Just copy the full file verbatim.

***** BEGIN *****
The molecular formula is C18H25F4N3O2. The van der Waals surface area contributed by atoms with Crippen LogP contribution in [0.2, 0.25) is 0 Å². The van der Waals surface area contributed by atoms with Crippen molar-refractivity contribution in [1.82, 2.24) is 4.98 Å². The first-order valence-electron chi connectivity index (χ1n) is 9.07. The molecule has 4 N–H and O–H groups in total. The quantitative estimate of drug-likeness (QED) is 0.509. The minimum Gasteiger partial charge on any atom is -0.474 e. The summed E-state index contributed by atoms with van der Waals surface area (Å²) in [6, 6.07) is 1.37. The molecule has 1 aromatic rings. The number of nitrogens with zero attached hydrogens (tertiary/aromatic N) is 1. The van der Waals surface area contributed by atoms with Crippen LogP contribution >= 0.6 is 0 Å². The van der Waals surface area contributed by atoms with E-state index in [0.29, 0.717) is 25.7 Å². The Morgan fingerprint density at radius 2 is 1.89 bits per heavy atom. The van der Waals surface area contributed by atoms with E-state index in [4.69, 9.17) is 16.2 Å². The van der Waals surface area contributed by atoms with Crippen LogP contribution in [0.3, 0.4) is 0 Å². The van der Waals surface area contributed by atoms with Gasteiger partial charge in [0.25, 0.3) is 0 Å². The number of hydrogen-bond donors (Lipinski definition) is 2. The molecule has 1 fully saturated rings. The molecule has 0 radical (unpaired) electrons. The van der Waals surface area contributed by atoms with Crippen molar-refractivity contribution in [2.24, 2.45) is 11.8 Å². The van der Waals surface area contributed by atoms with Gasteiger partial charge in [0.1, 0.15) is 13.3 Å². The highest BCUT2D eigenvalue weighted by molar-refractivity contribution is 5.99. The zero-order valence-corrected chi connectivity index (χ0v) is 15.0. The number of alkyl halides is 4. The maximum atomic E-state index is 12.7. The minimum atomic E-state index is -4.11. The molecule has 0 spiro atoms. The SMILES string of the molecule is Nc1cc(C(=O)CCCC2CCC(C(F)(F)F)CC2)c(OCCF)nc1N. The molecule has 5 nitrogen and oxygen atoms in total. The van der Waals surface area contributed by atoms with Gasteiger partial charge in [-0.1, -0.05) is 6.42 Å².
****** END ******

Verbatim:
The molecular formula is C18H25F4N3O2. The van der Waals surface area contributed by atoms with Crippen LogP contribution in [0.2, 0.25) is 0 Å². The van der Waals surface area contributed by atoms with Crippen molar-refractivity contribution in [1.82, 2.24) is 4.98 Å². The first-order valence-electron chi connectivity index (χ1n) is 9.07. The molecule has 4 N–H and O–H groups in total. The quantitative estimate of drug-likeness (QED) is 0.509. The minimum Gasteiger partial charge on any atom is -0.474 e. The summed E-state index contributed by atoms with van der Waals surface area (Å²) in [6, 6.07) is 1.37. The molecule has 1 aromatic rings. The number of nitrogens with zero attached hydrogens (tertiary/aromatic N) is 1. The van der Waals surface area contributed by atoms with Crippen LogP contribution >= 0.6 is 0 Å². The van der Waals surface area contributed by atoms with E-state index in [0.29, 0.717) is 25.7 Å². The Morgan fingerprint density at radius 2 is 1.89 bits per heavy atom. The van der Waals surface area contributed by atoms with E-state index in [4.69, 9.17) is 16.2 Å². The van der Waals surface area contributed by atoms with Crippen LogP contribution in [0.3, 0.4) is 0 Å². The van der Waals surface area contributed by atoms with Gasteiger partial charge in [0.25, 0.3) is 0 Å². The number of hydrogen-bond donors (Lipinski definition) is 2. The molecule has 1 fully saturated rings. The molecule has 0 radical (unpaired) electrons. The van der Waals surface area contributed by atoms with Crippen molar-refractivity contribution in [2.24, 2.45) is 11.8 Å². The van der Waals surface area contributed by atoms with Gasteiger partial charge in [0.1, 0.15) is 13.3 Å². The highest BCUT2D eigenvalue weighted by molar-refractivity contribution is 5.99. The zero-order valence-corrected chi connectivity index (χ0v) is 15.0. The number of alkyl halides is 4. The maximum atomic E-state index is 12.7. The minimum atomic E-state index is -4.11. The molecule has 0 spiro atoms. The SMILES string of the molecule is Nc1cc(C(=O)CCCC2CCC(C(F)(F)F)CC2)c(OCCF)nc1N. The molecule has 5 nitrogen and oxygen atoms in total. The van der Waals surface area contributed by atoms with Gasteiger partial charge in [-0.1, -0.05) is 6.42 Å².